the strike yesterday in Paris


There were ten police vans going up Rue de la Bretagne, which was a good predictor of a political rally by the left. It was gray, a penetrating over the seasonal deadline gray, a where is spring gray. Weather in cities: I could make a concept album. Everybody was walking around still wrapped up in scarves and long coats. Not gloves, though – the average Parisian seems to have lost the glove habit. Me, I’m a glove man. My hands get cold. I walked along and observed the traffic, which was snarled. The Marais seems to have been converted into a vast chantier since we moved back. It is a sign that the French economy is coming back, but it is also an irritation. The traffic was even worse because streets were arbitrarily blocked and the busses were running on an irregular schedule.  The grève had knocked out a lot of public functions, and one noticed.  Paris without these functions is rather like a sentence that had lost its punctuation, its commas and periods. It becomes a vast run-on.
I headed up to the Bastille. Walking along Beaumarchais, a sweet old lady gave me an anti-globalization handout. There were posters up against the EU. This gave me a sinking feeling. I understand that the EU was designed to spread neo-liberalism in Europe, and that the last ten years have been terrible – it is as if the policymakers at the EU had skipped the economic course about Keynes. Instead of shoveling money into the economy for the workers, the EU’s big solution was to shovel money into the banks for the banks. The reasons for this were multiple, but they all came down to one thing: the poohbahs at the top want to remain as wealthy, and are willing to use the power of the state to do it.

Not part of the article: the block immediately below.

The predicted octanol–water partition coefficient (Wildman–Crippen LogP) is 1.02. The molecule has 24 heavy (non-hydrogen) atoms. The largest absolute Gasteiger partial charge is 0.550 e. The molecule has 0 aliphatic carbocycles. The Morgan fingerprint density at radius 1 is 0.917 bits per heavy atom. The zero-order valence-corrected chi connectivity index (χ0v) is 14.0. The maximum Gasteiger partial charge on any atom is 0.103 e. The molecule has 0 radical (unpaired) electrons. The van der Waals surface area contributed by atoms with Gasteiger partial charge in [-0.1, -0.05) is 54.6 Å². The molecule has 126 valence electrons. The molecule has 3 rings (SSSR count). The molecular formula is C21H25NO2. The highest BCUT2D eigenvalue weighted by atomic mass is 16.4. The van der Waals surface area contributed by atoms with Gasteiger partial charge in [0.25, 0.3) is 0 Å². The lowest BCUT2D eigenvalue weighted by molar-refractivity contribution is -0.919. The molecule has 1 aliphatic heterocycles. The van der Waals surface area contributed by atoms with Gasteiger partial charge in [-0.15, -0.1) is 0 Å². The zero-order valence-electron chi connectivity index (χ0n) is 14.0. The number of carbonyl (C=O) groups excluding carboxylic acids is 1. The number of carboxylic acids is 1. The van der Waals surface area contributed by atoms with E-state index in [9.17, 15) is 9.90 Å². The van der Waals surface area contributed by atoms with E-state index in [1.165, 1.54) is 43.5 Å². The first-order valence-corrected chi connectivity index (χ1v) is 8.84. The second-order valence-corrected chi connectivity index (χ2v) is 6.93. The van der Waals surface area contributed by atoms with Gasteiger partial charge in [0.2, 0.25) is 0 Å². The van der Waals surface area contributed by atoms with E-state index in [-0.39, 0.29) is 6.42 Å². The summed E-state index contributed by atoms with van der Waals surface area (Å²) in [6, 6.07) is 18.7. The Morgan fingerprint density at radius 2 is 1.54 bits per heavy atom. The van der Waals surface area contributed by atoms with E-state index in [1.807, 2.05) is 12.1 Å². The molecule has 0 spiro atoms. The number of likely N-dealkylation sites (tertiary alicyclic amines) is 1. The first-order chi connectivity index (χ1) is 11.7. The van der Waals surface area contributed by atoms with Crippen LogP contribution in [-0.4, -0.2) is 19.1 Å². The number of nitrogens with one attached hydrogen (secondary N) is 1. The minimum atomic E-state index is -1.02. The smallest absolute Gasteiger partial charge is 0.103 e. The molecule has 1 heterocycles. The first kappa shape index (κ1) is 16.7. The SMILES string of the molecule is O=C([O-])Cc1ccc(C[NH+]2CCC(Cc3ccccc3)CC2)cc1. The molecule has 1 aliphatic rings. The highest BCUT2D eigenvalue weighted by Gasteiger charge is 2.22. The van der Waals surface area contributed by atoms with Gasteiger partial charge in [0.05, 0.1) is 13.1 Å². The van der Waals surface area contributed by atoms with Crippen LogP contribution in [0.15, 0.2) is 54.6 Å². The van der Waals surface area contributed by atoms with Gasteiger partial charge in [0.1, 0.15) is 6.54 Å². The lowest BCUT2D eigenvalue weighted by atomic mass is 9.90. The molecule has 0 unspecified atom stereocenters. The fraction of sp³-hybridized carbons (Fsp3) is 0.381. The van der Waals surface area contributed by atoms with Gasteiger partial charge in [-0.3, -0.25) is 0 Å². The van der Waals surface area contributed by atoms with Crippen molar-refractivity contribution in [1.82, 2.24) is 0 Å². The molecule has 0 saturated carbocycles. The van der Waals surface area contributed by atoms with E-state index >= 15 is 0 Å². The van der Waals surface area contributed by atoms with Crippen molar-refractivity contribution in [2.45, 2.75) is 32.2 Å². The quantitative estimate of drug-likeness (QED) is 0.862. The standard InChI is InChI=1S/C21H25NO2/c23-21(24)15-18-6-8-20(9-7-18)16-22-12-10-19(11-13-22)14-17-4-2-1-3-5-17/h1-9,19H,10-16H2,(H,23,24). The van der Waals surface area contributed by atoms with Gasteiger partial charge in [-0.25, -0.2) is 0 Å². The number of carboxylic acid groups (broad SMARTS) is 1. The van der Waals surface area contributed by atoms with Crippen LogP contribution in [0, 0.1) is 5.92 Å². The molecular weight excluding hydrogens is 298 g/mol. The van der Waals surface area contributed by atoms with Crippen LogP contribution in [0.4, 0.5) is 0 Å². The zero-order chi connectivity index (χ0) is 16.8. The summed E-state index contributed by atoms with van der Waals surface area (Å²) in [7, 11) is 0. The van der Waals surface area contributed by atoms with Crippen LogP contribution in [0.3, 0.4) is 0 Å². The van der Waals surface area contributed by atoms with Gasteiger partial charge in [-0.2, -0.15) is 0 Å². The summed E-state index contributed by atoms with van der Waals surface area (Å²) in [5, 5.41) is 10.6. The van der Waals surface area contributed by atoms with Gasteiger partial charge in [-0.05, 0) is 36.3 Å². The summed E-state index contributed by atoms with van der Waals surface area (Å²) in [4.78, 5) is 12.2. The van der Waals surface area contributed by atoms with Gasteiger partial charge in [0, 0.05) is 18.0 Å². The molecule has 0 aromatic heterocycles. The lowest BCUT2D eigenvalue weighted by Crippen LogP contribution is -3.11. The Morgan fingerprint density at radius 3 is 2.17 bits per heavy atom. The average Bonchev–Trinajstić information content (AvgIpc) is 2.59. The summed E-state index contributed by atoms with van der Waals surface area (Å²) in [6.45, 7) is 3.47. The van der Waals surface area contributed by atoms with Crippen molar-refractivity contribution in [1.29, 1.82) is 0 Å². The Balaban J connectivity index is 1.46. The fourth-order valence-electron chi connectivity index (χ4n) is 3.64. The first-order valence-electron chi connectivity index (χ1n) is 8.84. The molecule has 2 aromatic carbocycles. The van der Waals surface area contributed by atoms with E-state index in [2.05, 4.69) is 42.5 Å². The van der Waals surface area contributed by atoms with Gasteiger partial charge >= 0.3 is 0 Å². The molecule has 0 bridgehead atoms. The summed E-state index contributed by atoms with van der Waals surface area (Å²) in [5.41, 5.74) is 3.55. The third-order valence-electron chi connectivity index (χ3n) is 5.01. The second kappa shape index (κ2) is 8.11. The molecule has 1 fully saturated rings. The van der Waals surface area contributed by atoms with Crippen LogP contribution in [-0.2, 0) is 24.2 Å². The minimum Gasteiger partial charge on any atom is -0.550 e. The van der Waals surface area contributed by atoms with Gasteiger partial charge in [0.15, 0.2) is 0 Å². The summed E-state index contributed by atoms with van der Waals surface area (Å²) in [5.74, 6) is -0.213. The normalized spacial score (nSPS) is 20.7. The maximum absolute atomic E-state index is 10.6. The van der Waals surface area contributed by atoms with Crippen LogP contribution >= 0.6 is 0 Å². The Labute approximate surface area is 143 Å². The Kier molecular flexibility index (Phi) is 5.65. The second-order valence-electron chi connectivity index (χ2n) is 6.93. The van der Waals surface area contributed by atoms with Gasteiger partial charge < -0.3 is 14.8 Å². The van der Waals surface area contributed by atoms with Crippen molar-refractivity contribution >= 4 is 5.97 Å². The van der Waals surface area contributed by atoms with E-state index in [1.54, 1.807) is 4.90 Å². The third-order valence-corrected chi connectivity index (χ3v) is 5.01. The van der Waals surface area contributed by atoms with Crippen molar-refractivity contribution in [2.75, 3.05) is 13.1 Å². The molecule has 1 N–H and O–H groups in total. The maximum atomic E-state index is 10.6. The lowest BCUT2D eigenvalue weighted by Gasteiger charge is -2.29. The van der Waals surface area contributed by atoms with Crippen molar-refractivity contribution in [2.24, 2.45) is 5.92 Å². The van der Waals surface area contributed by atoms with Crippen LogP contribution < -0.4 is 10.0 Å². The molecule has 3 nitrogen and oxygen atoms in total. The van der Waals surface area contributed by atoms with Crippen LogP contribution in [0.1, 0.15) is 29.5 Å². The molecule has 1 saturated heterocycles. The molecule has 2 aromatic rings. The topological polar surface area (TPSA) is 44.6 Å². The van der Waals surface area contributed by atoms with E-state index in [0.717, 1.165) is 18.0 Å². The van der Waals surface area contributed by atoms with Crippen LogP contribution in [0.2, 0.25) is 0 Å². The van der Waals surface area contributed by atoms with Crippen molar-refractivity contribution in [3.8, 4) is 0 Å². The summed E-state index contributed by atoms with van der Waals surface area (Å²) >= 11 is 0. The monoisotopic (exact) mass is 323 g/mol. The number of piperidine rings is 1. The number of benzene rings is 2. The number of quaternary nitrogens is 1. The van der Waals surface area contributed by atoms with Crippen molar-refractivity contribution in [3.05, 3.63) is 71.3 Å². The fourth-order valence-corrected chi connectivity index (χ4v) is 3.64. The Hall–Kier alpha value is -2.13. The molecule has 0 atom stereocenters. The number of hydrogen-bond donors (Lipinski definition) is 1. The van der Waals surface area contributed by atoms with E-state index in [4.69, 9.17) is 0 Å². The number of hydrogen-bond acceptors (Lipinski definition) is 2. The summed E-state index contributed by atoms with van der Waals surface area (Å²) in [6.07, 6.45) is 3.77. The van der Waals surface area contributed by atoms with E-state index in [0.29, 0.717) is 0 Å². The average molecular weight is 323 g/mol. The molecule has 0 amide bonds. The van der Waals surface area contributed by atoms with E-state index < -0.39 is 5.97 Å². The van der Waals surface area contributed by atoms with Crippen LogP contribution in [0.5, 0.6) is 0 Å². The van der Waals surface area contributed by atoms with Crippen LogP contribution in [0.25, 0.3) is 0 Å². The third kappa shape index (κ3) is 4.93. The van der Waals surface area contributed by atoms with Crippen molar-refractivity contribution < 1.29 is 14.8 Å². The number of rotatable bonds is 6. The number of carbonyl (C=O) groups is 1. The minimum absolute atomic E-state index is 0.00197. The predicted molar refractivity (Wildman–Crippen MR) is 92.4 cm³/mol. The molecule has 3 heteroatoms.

However, the framework of the EU doesn’t necessitate this kind of austerity economics. I’m for a reformed EU. But I think the EU poohbahs have underestimated how they have lost the patience of the people. I still don’t think they get it, don’t get what a massive force popular impatience can become.

Political thoughts. I go on up the street, approach the Bastille monument, which is surrounded at the base by a high wall. I look around. There are signs, posters, but no demonstration, no marchers. I thought they would be here by 3:00, but apparently getting hundreds of thousands of people to move from Bercy to the Bastille takes more time than I had reckoned on. So I hang around with a small group of communists, read their literature. Again, I have a bad feeling. Macron-Holland-Sarkozy reforms work, partly, by shaping the options. Instead of reshaping the options, calling for massive eco infrastructure investment by the state, and raising salaries, etc., the leaflets are all about analyzing the reforms sarcastically and defending the status quo. You don’t win if you don’t promise the goods. You just keep retreating. That, at least, is my feeling.

Alas, after a while, I have to make my way back. I have to get groceries and pick up Adam. So I missed the great assembly of the workers. Like is this a symbol or what? Still, I’m not going to croak like a crow. This day was well worth it. And I’d like to think that my sinking feeling that Macronism is inevitable is one of those momentary internal surrenders that happens with those of us who are prone to mainlining the news for breakfast. Which, don’t do.    

Comments

Anonymous said…
This comment has been removed by a blog administrator.
Anonymous said…
This comment has been removed by a blog administrator.